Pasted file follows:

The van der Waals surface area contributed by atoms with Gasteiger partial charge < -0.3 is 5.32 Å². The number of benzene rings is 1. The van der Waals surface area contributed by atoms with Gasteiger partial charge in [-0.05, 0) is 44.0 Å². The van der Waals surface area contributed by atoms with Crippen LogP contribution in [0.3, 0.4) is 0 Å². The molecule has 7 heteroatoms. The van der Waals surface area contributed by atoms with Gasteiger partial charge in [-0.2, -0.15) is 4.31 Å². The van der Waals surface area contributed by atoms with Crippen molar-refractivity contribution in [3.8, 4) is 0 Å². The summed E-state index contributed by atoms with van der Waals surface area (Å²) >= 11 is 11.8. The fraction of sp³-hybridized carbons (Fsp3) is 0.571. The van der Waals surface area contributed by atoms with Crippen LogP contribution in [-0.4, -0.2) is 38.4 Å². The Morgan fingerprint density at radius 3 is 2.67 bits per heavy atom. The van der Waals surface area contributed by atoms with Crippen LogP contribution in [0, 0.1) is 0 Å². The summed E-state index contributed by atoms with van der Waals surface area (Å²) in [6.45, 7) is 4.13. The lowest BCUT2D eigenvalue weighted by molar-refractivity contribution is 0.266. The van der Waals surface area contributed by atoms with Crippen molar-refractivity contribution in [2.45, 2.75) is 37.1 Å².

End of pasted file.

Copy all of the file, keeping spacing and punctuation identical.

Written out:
The van der Waals surface area contributed by atoms with Gasteiger partial charge < -0.3 is 5.32 Å². The number of benzene rings is 1. The van der Waals surface area contributed by atoms with Gasteiger partial charge in [-0.05, 0) is 44.0 Å². The van der Waals surface area contributed by atoms with Crippen LogP contribution in [0.3, 0.4) is 0 Å². The molecule has 7 heteroatoms. The van der Waals surface area contributed by atoms with Gasteiger partial charge in [-0.2, -0.15) is 4.31 Å². The van der Waals surface area contributed by atoms with Crippen molar-refractivity contribution in [3.8, 4) is 0 Å². The summed E-state index contributed by atoms with van der Waals surface area (Å²) >= 11 is 11.8. The fraction of sp³-hybridized carbons (Fsp3) is 0.571. The van der Waals surface area contributed by atoms with Crippen LogP contribution in [-0.4, -0.2) is 38.4 Å². The Morgan fingerprint density at radius 3 is 2.67 bits per heavy atom. The van der Waals surface area contributed by atoms with Crippen LogP contribution in [0, 0.1) is 0 Å². The summed E-state index contributed by atoms with van der Waals surface area (Å²) in [6.45, 7) is 4.13. The lowest BCUT2D eigenvalue weighted by molar-refractivity contribution is 0.266. The van der Waals surface area contributed by atoms with Crippen molar-refractivity contribution in [2.45, 2.75) is 37.1 Å².